Real-world wireless communication channels are typically highly underspread: their coherence time is much greater than their delay spread. In such situations, it is common to assume that, with sufficiently high bandwidth, the capacity without channel state information (CSI) at the receiver (termed the noncoherent channel capacity) is approximately equal to the capacity with perfect CSI at the receiver (termed the coherent channel capacity). In this paper, we propose a lower bound on the noncoherent capacity of highly underspread fading channels, which assumes only that the delay spread and coherence time are known. Furthermore, our lower bound can be calculated recursively, with each increment corresponding to a step increase in bandwidth. These properties, we contend, make our lower bound an excellent candidate as a simple method to verify that the noncoherent capacity is indeed approximately equal to the coherent capacity for typical wireless communication applications. We precede the derivation of the aforementioned lower bound on the information capacity with a rigorous justification of the mathematical representation of the channel. Furthermore, we also provide a numerical example for an actual wireless communication channel and demonstrate that our lower bound does indeed approximately equal the coherent channel capacity.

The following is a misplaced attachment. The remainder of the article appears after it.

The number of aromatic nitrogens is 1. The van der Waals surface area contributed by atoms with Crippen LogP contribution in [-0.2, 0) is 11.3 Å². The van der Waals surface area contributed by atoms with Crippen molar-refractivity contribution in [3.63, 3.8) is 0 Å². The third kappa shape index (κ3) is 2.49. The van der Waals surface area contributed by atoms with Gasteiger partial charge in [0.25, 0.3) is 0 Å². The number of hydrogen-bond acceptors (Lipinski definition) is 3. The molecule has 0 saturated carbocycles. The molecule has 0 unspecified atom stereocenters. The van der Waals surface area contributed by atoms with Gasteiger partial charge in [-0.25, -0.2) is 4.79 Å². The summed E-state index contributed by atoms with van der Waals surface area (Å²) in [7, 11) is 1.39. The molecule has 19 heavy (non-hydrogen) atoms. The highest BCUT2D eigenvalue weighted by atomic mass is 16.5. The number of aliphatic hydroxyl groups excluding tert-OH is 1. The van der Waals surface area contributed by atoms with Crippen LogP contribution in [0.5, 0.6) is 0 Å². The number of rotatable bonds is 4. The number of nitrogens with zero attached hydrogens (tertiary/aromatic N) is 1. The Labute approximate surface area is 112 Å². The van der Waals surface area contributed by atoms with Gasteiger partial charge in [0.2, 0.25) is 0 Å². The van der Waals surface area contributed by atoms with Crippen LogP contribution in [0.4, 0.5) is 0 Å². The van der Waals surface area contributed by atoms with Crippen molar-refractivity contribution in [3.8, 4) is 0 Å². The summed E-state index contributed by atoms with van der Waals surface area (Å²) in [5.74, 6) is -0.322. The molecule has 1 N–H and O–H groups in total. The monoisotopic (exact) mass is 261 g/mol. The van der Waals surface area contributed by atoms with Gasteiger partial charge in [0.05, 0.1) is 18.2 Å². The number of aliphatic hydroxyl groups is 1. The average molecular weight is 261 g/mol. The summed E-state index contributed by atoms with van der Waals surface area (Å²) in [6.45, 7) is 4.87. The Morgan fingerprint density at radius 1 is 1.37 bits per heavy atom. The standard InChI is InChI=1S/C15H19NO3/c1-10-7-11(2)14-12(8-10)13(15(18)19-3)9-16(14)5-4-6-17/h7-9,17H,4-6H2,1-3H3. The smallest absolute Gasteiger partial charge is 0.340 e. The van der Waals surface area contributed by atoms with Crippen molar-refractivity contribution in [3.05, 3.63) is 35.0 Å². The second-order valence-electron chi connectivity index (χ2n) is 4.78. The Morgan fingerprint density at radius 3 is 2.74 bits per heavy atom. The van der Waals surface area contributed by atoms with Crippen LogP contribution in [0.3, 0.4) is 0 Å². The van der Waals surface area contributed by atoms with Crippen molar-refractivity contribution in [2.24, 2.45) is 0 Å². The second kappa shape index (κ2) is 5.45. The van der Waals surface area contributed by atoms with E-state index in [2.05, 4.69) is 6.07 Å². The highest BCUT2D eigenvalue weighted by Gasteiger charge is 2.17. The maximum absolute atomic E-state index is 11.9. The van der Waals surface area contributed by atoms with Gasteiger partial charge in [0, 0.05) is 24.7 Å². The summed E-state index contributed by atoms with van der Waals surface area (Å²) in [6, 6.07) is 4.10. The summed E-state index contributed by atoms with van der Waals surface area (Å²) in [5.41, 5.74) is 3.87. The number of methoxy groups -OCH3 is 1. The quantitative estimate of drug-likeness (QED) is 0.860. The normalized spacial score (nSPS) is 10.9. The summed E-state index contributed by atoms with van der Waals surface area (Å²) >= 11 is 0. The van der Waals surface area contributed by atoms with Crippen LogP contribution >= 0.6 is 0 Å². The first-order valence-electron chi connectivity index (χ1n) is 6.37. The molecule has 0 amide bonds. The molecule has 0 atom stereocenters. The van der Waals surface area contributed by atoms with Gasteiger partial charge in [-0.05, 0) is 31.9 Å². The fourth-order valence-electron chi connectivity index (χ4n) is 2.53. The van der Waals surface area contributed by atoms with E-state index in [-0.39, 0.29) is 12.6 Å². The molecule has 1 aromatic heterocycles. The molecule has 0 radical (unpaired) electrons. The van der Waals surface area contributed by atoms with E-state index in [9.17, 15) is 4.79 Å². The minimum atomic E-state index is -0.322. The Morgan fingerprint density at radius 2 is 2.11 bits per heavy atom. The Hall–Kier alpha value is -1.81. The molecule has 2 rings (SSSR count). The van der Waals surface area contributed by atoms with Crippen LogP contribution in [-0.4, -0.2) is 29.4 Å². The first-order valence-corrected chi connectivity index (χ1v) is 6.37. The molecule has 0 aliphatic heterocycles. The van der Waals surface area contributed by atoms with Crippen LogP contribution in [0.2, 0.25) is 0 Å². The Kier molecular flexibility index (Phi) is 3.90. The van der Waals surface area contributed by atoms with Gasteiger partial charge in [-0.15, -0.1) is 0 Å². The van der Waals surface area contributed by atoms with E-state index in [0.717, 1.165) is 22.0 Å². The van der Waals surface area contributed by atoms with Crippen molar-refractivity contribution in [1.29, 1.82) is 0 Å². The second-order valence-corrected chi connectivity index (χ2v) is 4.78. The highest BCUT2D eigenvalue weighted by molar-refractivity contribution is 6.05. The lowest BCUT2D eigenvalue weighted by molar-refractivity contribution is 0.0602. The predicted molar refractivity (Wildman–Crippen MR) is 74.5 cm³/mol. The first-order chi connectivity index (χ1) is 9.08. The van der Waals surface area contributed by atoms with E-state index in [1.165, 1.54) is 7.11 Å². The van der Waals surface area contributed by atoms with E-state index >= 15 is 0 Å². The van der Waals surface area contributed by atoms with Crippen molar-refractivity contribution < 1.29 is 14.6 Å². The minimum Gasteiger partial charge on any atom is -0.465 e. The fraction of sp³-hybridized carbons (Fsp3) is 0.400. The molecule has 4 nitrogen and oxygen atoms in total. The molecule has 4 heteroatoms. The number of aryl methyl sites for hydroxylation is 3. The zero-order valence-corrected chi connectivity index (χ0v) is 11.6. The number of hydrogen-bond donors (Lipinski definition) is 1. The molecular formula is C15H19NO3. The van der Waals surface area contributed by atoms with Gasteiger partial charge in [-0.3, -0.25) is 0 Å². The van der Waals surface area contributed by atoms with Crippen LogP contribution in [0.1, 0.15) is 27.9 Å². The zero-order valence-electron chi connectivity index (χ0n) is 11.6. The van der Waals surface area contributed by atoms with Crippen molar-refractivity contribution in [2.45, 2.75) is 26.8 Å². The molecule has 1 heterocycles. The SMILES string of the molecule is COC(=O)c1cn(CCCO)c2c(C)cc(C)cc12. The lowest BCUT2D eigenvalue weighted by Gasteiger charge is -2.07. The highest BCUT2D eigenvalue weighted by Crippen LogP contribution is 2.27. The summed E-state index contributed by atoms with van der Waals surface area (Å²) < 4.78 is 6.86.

|Pages (from-to)||3964 - 3978|
|Number of pages||15|
|Journal||IEEE Transactions on Wireless Communications|
|Publication status||Published - 18 Feb 2016|